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Dick Clark’s New Year’s Rockin’ Eve: Media Establishment of Cultural Institutions


For over 20 million Americans this weekend, the backdrop of all the family get-togethers and the social parties and the esoteric resolutions and the drunken celebrations will be the Dick Clark’s New Year’s Rockin’ Eve playing on tv. This cultural institution of a show has celebrated New Year’s Eve with America every year for the past 5 decades, and is by far the most influential brand in New Year’s Eve social events.

Before Dick Clark’s Rockin’ Eve, the biggest New Year’s Eve celebration in American media was an annual big band performance by Guy Lombardo and the Royal Canadians. This show began in the 30s — before the ubiquity of household televisions, when everything was transmitted by radio — and left its cultural legacy of playing Auld Lang Syne at midnight.

But as television became the norm in the 50s, these big band performances no longer carried the level of excitement that the new generation demanded in their media. In that uncrowded media space no longer imaginable to us today, 28 year old hotshot Dick Clark became the cultural icon on television, drawing audiences in the range of 50 million people with the music show he hosted called American Bandstand. In that generation, Dick Clark’s influence on television was no less than that of Johnny Carson’s, so when Clark proposed in 1972 to have a New Year’s Eve show to rival the incumbent Guy Lombardo, NBC was onboard.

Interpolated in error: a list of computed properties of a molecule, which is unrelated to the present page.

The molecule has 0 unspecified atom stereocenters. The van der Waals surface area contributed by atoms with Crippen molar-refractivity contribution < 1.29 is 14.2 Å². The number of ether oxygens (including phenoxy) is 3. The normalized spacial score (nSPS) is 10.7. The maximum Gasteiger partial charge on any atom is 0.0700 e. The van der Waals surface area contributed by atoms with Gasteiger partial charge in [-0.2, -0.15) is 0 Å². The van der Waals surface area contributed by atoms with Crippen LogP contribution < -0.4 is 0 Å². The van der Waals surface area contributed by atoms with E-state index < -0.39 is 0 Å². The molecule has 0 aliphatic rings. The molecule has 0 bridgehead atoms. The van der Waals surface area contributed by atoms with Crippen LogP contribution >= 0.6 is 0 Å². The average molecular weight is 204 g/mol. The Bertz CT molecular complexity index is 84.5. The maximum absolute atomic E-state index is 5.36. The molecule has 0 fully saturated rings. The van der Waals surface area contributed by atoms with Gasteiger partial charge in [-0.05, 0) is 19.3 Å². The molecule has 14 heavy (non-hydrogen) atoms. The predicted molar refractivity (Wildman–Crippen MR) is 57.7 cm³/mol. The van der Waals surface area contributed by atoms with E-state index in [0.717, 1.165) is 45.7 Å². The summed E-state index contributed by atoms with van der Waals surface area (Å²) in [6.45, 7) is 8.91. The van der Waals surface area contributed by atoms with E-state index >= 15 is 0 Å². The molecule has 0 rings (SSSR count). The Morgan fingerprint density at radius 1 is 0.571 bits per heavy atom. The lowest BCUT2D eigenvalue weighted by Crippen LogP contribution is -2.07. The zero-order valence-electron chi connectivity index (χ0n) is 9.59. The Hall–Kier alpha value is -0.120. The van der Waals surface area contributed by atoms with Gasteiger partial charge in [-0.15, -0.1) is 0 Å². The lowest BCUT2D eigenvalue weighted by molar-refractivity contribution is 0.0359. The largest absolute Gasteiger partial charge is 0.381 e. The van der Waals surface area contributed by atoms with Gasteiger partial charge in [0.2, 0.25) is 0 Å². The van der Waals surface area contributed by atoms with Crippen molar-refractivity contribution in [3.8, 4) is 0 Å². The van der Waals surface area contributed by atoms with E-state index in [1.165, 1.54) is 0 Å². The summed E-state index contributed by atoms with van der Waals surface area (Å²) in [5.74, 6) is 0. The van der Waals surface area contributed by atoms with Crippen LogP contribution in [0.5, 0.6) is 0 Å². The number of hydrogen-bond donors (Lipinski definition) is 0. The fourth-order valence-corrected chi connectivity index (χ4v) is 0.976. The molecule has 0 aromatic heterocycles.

The idea of the Rockin’ Eve show — and even title — was to create a more youthful celebration of New Year’s Eve than the stodgy black tie affair that Guy Lombardo had established for nearly half a century. Bi-coastal coverage was introduced, a tradition that remains today, with coverage of the hottest rock bands at the time putting on live performances in Long Beach California and the Times Square Balldrop coverage on the East Coast. By its fifth year of production, the Rockin’ Eve Show overtook Guy Lombardo in viewership, and has over the next five decades become an annual production that has solidified itself as an American cultural institution in its own right.

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